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Open Access Highly Accessed Open Badges Research article

Effect of pathology type and severity on the distribution of MRI signal intensities within the degenerated nucleus pulposus: application to idiopathic scoliosis and spondylolisthesis

Delphine Périé12* and Daniel Curnier23

Author Affiliations

1 Department of Mechanical Engineering, Ecole Polytechnique, Montréal, QC, Canada

2 Research Center, CHU Sainte Justine, Montréal, QC, Canada

3 Department of Kinesiology, Université de Montréal, Montréal, QC, Canada

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BMC Musculoskeletal Disorders 2010, 11:189  doi:10.1186/1471-2474-11-189

Published: 26 August 2010



Disc degeneration is characterized by a loss of cellularity, degradation of the extracellular matrix, and, as a result, morphological changes and biomechanical alterations. We hypothesized that the distribution of the MR signal intensity within the nucleus zone of the intervertebral disc was modified according to the pathology and the severity of the pathology. The objective of this study was to propose new parameters characterizing the distribution of the signal intensity within the nucleus zone of lumbar intervertebral discs, and to quantify these changes in patients suffering from spondylolisthesis or idiopathic scoliosis.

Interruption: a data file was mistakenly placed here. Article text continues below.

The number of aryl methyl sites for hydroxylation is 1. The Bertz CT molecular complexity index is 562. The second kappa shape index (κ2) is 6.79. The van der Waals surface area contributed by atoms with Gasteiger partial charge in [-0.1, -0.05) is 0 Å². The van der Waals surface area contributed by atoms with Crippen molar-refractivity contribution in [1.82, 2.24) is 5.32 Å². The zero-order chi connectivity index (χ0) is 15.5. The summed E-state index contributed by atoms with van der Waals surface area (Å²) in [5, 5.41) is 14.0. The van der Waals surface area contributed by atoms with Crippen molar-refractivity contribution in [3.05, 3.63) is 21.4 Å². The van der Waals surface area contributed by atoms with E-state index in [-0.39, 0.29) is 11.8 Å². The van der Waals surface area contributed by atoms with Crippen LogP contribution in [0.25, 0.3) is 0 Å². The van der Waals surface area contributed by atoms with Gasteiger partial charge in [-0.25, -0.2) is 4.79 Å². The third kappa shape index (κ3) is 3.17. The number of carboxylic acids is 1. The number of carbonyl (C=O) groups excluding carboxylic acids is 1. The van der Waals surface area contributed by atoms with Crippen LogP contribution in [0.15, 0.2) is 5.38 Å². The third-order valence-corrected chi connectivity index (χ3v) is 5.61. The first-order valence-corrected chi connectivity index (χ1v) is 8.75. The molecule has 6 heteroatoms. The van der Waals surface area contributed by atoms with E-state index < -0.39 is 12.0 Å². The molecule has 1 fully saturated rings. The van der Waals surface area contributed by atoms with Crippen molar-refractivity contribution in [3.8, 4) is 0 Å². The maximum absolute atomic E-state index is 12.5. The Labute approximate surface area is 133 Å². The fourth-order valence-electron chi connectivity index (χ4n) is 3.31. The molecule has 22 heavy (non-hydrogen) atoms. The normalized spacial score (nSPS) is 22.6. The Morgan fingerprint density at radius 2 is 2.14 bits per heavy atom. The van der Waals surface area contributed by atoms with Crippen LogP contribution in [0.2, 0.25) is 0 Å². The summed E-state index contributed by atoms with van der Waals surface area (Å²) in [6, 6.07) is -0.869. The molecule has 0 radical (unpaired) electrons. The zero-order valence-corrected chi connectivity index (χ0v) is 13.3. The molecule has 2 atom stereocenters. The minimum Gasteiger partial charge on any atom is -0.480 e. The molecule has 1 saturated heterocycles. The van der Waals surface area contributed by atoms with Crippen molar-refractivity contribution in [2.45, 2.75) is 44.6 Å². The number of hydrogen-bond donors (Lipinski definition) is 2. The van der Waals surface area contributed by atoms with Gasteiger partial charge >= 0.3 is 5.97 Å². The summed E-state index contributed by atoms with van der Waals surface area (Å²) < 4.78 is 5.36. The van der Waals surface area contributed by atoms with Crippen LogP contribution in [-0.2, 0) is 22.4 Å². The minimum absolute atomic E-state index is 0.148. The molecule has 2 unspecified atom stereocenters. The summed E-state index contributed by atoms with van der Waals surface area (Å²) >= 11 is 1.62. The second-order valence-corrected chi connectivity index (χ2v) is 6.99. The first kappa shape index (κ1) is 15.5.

A retrospective study had been performed on T2-weighted MR images of twenty nine patients suffering from spondylolisthesis and/or scoliosis. The high intensity zone of the nucleus pulposus was semi-automatically detected. The distance "DX" between the center weighted by the signal intensity and the geometrical center was quantified. The sum of the signal intensity on the axis perpendicular to the longitudinal axis of the disc was plotted for each position of the longitudinal axis allowing defining the maximum sum "SM" and its position "PSM".


"SM" was clearly higher and "PSM" was more shifted for scoliosis than for spondylolisthesis. A two-way analysis of variance showed that the differences observed on "DX" were not attributed to the pathology nor its severity, the differences observed on "SM" were attributed to the pathology but not to its severity, and the differences observed on "PSM" were attributed to both the pathology and its severity.


The technique proposed in this study showed significant differences in the distribution of the MR signal intensity within the nucleus zone of intervertebral discs due to the pathology and its severity. The dependence of the "PSM" parameter to the severity of the pathology suggests this parameter as a predictive factor of the pathology progression. This new technique should be useful for the early diagnosis of intervertebral disc pathologies as it highlights abnormal patterns in the MRI signal for low severity of the pathology.